## Effect Size

**Effect size** is a statistical concept that measures the strength of the relationship between two variables on a numeric scale. For instance, if we have data on the height of men and women and we notice that, on average, men are taller than women, the difference between the height of men and the height of women is known as the effect size. The greater the effect size, the greater the height difference between men and women will be. Statistic effect size helps us in determining if the difference is real or if it is due to a change of factors. In hypothesis testing, effect size, power, sample size, and critical significance level are related to each other. In Meta-analysis, effect size is concerned with different studies and then combines all the studies into single analysis. In statistics analysis, the effect size is usually measured in three ways: (1) standardized mean difference, (2) odd ratio, (3) correlation coefficient.

**Types of effect size**

**Pearson r correlation: **Pearson

*r*correlation was developed by Karl Pearson, and it is most widely used in statistics. This parameter of effect size is denoted by

*r*. The value of the effect size of Pearson r correlation varies between -1 to +1. According to Cohen (1988, 1992), the effect size is low if the value of

*r*varies around 0.1, medium if

*r*varies around 0.3, and large if

*r*varies more than 0.5. The Pearson correlation is computed using the following formula:

Where*r* = correlation coefficient

N = number of pairs of scores

∑xy = sum of the products of paired scores

∑x = sum of x scores

∑y = sum of y scores

∑x2= sum of squared x scores

∑y2= sum of squared y scores

**Standardized means difference**: When a research study is based on the population mean and standard deviation, then the following method is used to know the effect size:

The effect size of the population can be known by dividing the two population mean differences by their standard deviation.

**Cohen’s d effect size:** Cohen’s

*d*is known as the difference of two population means and it is divided by the standard deviation from the data. Mathematically Cohen’s effect size is denoted by:

**Glass’s Δ method of effect size: **This method is similar to the Cohen’s method, but in this method standard deviation is used for the second group. Mathematically this formula can be written as:

**Hedges’ g method of effect size: **This method is the modified method of Cohen’s *d* method. Hedges’ g method of effect size can be written mathematically as follows:

**Cohen’s f2 method of effect size:** Cohen’s

*f*2 method measures the effect size when we use methods like ANOVA, multiple regression, etc. The Cohen’s

*f*2 measure effect size for multiple regressions is defined as the following:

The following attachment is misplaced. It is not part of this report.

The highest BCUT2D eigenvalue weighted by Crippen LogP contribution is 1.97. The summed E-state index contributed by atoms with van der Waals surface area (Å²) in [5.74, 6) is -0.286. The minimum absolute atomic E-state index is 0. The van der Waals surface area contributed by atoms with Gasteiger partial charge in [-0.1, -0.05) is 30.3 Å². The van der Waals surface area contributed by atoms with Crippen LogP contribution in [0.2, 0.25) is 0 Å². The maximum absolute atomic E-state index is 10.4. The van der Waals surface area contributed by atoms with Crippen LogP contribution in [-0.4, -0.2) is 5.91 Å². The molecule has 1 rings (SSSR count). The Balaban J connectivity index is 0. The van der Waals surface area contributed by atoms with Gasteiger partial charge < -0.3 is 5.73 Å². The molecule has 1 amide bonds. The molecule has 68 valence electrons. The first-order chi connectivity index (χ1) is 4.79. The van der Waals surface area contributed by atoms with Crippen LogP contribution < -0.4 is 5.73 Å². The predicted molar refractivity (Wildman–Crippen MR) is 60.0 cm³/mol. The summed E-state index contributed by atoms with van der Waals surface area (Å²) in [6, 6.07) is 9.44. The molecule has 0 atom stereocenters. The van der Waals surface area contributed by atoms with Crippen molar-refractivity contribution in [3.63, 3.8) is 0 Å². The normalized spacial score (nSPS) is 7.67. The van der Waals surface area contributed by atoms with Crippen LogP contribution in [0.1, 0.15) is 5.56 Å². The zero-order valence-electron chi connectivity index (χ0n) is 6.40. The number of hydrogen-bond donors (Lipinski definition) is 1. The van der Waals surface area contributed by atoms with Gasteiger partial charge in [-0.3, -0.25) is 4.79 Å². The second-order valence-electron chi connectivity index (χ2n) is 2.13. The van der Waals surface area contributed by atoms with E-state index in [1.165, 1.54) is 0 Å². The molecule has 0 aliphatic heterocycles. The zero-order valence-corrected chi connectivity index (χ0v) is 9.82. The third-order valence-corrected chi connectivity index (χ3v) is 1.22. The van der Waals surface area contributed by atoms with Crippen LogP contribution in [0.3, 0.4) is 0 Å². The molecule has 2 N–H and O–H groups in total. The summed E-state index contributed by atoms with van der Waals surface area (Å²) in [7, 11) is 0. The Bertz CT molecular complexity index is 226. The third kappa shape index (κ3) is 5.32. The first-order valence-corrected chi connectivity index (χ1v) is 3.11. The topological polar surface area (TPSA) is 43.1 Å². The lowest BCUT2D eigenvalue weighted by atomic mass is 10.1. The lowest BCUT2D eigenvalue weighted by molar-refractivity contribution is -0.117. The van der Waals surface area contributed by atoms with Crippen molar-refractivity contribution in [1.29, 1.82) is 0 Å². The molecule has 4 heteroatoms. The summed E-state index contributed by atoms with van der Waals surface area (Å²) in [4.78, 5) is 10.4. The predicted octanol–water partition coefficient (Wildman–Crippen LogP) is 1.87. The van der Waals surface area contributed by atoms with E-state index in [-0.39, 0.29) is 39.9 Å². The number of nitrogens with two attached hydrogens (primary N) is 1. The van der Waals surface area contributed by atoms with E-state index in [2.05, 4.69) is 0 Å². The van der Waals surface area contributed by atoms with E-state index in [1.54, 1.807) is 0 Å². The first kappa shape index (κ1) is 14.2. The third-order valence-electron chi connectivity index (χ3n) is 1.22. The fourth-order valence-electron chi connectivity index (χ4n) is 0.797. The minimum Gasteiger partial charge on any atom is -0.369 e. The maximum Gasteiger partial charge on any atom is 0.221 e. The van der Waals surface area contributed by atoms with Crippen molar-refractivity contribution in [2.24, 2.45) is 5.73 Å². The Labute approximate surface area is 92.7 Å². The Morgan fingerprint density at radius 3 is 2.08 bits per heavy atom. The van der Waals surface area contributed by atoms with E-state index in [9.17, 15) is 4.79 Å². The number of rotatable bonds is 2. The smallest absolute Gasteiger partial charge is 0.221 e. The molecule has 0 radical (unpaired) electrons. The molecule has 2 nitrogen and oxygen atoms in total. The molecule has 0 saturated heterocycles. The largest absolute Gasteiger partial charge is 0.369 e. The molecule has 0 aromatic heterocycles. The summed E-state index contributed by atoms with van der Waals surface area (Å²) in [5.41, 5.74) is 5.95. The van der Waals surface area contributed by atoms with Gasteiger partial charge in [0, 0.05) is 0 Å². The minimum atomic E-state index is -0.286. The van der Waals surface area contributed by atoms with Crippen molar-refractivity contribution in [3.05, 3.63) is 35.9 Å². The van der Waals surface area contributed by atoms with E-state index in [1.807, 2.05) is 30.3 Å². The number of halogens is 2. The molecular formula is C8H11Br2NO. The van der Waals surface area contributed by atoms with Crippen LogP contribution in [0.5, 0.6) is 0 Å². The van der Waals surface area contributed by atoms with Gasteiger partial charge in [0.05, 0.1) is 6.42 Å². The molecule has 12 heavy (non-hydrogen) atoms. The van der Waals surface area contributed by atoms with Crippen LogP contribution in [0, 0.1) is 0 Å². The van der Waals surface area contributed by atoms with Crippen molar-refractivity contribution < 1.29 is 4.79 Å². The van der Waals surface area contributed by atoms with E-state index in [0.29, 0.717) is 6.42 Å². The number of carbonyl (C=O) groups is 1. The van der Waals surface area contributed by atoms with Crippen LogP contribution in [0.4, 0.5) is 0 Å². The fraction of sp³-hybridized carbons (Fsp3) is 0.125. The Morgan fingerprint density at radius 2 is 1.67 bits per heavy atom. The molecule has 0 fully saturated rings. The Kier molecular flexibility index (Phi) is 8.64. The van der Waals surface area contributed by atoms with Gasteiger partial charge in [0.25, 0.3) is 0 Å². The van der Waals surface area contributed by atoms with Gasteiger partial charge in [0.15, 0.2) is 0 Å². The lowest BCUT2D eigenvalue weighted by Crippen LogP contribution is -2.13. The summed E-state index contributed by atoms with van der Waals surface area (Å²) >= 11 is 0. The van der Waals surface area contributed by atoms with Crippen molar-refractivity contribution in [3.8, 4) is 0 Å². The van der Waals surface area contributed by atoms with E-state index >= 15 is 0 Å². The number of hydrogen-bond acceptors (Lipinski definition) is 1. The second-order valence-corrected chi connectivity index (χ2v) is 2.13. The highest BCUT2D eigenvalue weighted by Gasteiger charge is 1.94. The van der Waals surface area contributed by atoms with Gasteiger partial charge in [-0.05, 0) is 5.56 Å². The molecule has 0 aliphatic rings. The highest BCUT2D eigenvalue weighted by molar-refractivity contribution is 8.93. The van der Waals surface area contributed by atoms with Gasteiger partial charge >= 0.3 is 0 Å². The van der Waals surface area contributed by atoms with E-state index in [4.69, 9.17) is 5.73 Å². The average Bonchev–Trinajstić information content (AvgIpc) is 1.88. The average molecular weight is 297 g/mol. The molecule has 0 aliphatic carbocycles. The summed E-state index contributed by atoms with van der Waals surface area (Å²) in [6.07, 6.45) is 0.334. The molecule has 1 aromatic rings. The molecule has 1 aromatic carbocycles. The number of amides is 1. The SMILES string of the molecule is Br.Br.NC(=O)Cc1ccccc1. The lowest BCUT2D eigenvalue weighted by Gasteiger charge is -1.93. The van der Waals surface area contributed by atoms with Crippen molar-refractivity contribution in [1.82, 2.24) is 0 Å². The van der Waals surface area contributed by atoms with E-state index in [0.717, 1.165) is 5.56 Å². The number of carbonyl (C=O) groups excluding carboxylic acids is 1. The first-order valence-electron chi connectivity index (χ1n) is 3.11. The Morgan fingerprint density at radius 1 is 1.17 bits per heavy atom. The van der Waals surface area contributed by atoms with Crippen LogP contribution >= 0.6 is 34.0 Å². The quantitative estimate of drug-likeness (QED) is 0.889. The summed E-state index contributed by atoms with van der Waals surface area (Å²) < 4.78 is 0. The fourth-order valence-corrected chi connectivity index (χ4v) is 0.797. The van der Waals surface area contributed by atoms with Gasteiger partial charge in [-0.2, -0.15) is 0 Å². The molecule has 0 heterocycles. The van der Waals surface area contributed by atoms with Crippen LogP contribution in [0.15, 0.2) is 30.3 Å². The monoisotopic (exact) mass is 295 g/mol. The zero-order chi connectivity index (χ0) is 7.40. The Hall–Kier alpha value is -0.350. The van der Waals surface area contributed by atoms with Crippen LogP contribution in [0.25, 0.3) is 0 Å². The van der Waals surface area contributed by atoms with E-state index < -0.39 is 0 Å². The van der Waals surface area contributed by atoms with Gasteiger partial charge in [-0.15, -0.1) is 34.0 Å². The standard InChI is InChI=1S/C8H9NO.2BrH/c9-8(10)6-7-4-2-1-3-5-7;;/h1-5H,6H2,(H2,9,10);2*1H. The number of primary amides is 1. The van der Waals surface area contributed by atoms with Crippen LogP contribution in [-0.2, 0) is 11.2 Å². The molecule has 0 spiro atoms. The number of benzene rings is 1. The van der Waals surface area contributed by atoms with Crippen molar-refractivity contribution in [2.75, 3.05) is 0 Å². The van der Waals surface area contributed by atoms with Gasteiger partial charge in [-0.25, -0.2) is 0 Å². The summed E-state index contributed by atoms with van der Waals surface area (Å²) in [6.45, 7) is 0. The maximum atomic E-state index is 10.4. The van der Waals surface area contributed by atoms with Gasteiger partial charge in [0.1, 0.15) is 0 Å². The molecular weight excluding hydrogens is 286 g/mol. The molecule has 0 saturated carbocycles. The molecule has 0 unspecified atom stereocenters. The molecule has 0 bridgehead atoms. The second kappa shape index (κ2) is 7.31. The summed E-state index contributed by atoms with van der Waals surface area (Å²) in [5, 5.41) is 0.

Where R^{2} is the squared multiple correlation.

**Cramer’s φ or Cramer’s V method of effect size: **Chi-square is the best statistic to measure the effect size for nominal data. In nominal data, when a variable has two categories, then Cramer’s phi is the best statistic use. When these categories are more than two, then Cramer’s V statistics will give the best result for nominal data.

**Odd ratio: **The odds ratio is the odds of success in the treatment group relative to the odds of success in the control group. This method is used in cases when data is binary. For example, it is used if we have the following table:

## What does effect size tell you?

Statistical significance is the least interesting thing about the results. You should describe the results in terms of measures of magnitude – not just, does a treatment affect people, but how much does it affect them.

### What is effect size?

Effect size is a quantitative measure of the magnitude of the experimental effect. The larger the effect size the stronger the relationship between two variables.

You can look at the effect size when comparing any two groups to see how substantially different they are. Typically, research studies will comprise an experimental group and a control group. The experimental group may be an intervention or treatment which is expected to effect a specific outcome.

For example, we might want to know the effect of a therapy on treating depression. The effect size value will show us if the therapy as had a small, medium or large effect on depression.

### How to calculate and interpret effect sizes

Effect sizes either measure the sizes of associations between variables or the sizes of differences between group means.

### Cohen’s d

Cohen’s d is an appropriate effect size for the comparison between two means. It can be used, for example, to accompany the reporting of t-test and ANOVA results. It is also widely used in meta-analysis.

To calculate the standardized mean difference between two groups, subtract the mean of one group from the other (M1 – M2) and divide the result by the standard deviation (SD) of the population from which the groups were sampled.